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Models of the diffusion of biological macromolecules

  1. Sep 27, 2008 #1
    I'm wondering if anyone is aware of any computational/theoretical work on solving the problem of describing the motion of a biological macromolecule in a cellular microdomain? This would have to mean setting up and solving a stochastic partial differential equation with boundary conditions defined by the geometry/permeability of the microdomain in question.

    I've seen various papers on anisotropic diffusion but most are considering the case where there is no boundary. As an example, this paper comes to mind: Brownian Motion of an Ellipsoid (2006) Science Han et al.
    http://www.sciencemag.org/cgi/content/abstract/314/5799/626
     
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  3. Sep 27, 2008 #2

    Andy Resnick

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    There's no shortage of diffusion theory, data, and techniques: fluorescence correlation spectroscopy, fluorescence recovery after photobleaching, fluorescence anisotropy, 2-point microrheology, etc. etc. The main shortcoming is the lack of high-quality physiologically relevant data- cells have a cytoskeleton and directed transport, for example. Some sort of method to passively track a protein of interest as it is trafficked around the cell does not yet exist. Consequently, there is no way yet to rationally select one mathematical model over another.
     
  4. Sep 28, 2008 #3
    Of course that's all true but people still publish these models. I'm explicitly looking for citations to papers that consider this as a stochastic boundary value problem. Almost everything I've seen treats only the unbounded case.
     
  5. Sep 28, 2008 #4

    atyy

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    Kruk PJ, Korn H, Faber DS. The effects of geometrical parameters on synaptic transmission: a Monte Carlo simulation study. Biophys J. 1997 Dec;73(6):2874-90.

    Coggan JS, Bartol TM, Esquenazi E, Stiles JR, Lamont S, Martone ME, Berg DK, Ellisman MH, Sejnowski TJ. Evidence for ectopic neurotransmission at a neuronal synapse. Science. 2005 Jul 15;309(5733):446-51.

    Ridgway D, Broderick G, Ellison MJ. Accommodating space, time and randomness in network simulation. Curr Opin Biotechnol. 2006 Oct;17(5):493-8. Epub 2006 Sep 8. Review.
     
  6. Sep 28, 2008 #5
    Thanks for the references atyy. It seems that none of them are doing exactly what I had in mind, though that review articles mentions some models in the same vein of thinking...
     
  7. Sep 30, 2008 #6

    Andy Resnick

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    I'm not sure I can give you exactly what you are looking for, but a PubMed search turned up 67 articles under "diffusion intracellular stochastic", and a couple of possible hits are:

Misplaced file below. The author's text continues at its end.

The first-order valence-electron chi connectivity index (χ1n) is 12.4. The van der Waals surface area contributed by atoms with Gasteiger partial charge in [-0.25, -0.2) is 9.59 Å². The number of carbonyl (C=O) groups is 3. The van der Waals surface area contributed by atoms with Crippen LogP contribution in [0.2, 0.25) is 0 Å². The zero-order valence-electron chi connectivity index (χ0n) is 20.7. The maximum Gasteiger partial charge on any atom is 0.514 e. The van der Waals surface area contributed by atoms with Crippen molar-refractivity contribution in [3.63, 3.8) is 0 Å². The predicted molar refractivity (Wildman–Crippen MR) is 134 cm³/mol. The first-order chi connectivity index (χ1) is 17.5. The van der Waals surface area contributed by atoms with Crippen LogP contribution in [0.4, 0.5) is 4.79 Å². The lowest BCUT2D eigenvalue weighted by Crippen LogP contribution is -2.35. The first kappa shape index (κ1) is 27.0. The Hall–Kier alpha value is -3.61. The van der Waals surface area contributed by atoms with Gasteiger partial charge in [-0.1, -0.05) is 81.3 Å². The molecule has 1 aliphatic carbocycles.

Fluitt A, Pienaar E, Viljoen H.
    Ribosome kinetics and aa-tRNA competition determine rate and fidelity of peptide synthesis.
    Comput Biol Chem. 2007 Oct;31(5-6):335-46. Epub 2007 Aug 15.
    PMID: 17897886 [PubMed - indexed for MEDLINE]

    Rino J, Carvalho T, Braga J, Desterro JM, Lührmann R, Carmo-Fonseca M.
    A stochastic view of spliceosome assembly and recycling in the nucleus.
    PLoS Comput Biol. 2007 Oct;3(10):2019-31. Epub 2007 Sep 5.
    PMID: 17967051 [PubMed - indexed for MEDLINE]

    Guisoni N, de Oliveira MJ.
    Calcium dynamics on a stochastic reaction-diffusion lattice model.
    Phys Rev E Stat Nonlin Soft Matter Phys. 2006 Dec;74(6 Pt 1):061905. Epub 2006 Dec 18.
    PMID: 17280094 [PubMed - indexed for MEDLINE]

    Wylie DC, Hori Y, Dinner AR, Chakraborty AK.
    A hybrid deterministic-stochastic algorithm for modeling cell signaling dynamics in spatially inhomogeneous environments and under the influence of external fields.
    J Phys Chem B. 2006 Jun 29;110(25):12749-65.
    PMID: 16800611 [PubMed - indexed for MEDLINE]
     
  8. Oct 6, 2008 #7
    Thanks for the references. I don't think any of those articles consider boundary effects either. I couldn't find much that considers the effect of the boundary on diffusion in cellular microdomains either. I'm not sure why this seems to have been somewhat ignored. The effects of the boundary may be negligible... but at least that doesn't seem obvious...
     
  9. Oct 28, 2008 #8
    stochastic motion of molecule in closed area leads to constant distribution. so?
     
  10. Oct 28, 2008 #9
    Well large macromolecules move by anisotropic diffusion. So I'm not sure that's true for this case... I think it is highly dependent on what kind of boundary we are talking about. There are also other quantities of interest aside from just the equilibrium distribution of molecules. MFPTs to get from place to place, etc.
     
    Last edited: Oct 28, 2008
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